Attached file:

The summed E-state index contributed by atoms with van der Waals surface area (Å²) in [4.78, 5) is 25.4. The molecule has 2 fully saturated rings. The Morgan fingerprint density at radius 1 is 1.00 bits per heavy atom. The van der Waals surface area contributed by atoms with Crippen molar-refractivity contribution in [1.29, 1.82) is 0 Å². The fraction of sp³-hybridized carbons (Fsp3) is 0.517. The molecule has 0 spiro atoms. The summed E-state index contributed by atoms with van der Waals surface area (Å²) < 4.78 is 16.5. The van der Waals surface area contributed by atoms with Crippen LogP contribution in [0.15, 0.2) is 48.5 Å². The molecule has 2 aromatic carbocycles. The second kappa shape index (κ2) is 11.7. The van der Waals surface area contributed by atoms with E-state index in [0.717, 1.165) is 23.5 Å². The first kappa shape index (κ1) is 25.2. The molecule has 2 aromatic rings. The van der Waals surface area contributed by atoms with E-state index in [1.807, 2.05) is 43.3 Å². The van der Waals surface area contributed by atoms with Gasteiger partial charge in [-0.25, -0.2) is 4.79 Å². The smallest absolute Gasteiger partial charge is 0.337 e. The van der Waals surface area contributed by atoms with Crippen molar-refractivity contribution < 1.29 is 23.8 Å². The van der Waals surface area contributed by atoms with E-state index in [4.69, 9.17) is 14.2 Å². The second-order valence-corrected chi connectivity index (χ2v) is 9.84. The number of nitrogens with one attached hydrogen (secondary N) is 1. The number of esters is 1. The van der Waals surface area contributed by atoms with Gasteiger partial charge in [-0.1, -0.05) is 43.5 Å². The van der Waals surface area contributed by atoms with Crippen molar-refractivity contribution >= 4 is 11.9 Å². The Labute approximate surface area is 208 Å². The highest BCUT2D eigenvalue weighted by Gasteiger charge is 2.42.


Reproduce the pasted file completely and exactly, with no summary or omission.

The summed E-state index contributed by atoms with van der Waals surface area (Å²) in [4.78, 5) is 25.4. The molecule has 2 fully saturated rings. The Morgan fingerprint density at radius 1 is 1.00 bits per heavy atom. The van der Waals surface area contributed by atoms with Crippen molar-refractivity contribution in [1.29, 1.82) is 0 Å². The fraction of sp³-hybridized carbons (Fsp3) is 0.517. The molecule has 0 spiro atoms. The summed E-state index contributed by atoms with van der Waals surface area (Å²) < 4.78 is 16.5. The van der Waals surface area contributed by atoms with Crippen LogP contribution in [0.15, 0.2) is 48.5 Å². The molecule has 2 aromatic carbocycles. The second kappa shape index (κ2) is 11.7. The van der Waals surface area contributed by atoms with E-state index in [0.717, 1.165) is 23.5 Å². The first kappa shape index (κ1) is 25.2. The molecule has 2 aromatic rings. The van der Waals surface area contributed by atoms with E-state index in [1.807, 2.05) is 43.3 Å². The van der Waals surface area contributed by atoms with Gasteiger partial charge in [-0.25, -0.2) is 4.79 Å². The smallest absolute Gasteiger partial charge is 0.337 e. The van der Waals surface area contributed by atoms with Crippen molar-refractivity contribution < 1.29 is 23.8 Å². The van der Waals surface area contributed by atoms with E-state index in [4.69, 9.17) is 14.2 Å². The second-order valence-corrected chi connectivity index (χ2v) is 9.84. The number of nitrogens with one attached hydrogen (secondary N) is 1. The number of esters is 1. The van der Waals surface area contributed by atoms with Gasteiger partial charge in [-0.1, -0.05) is 43.5 Å². The van der Waals surface area contributed by atoms with Crippen molar-refractivity contribution >= 4 is 11.9 Å². The Labute approximate surface area is 208 Å². The highest BCUT2D eigenvalue weighted by Gasteiger charge is 2.42.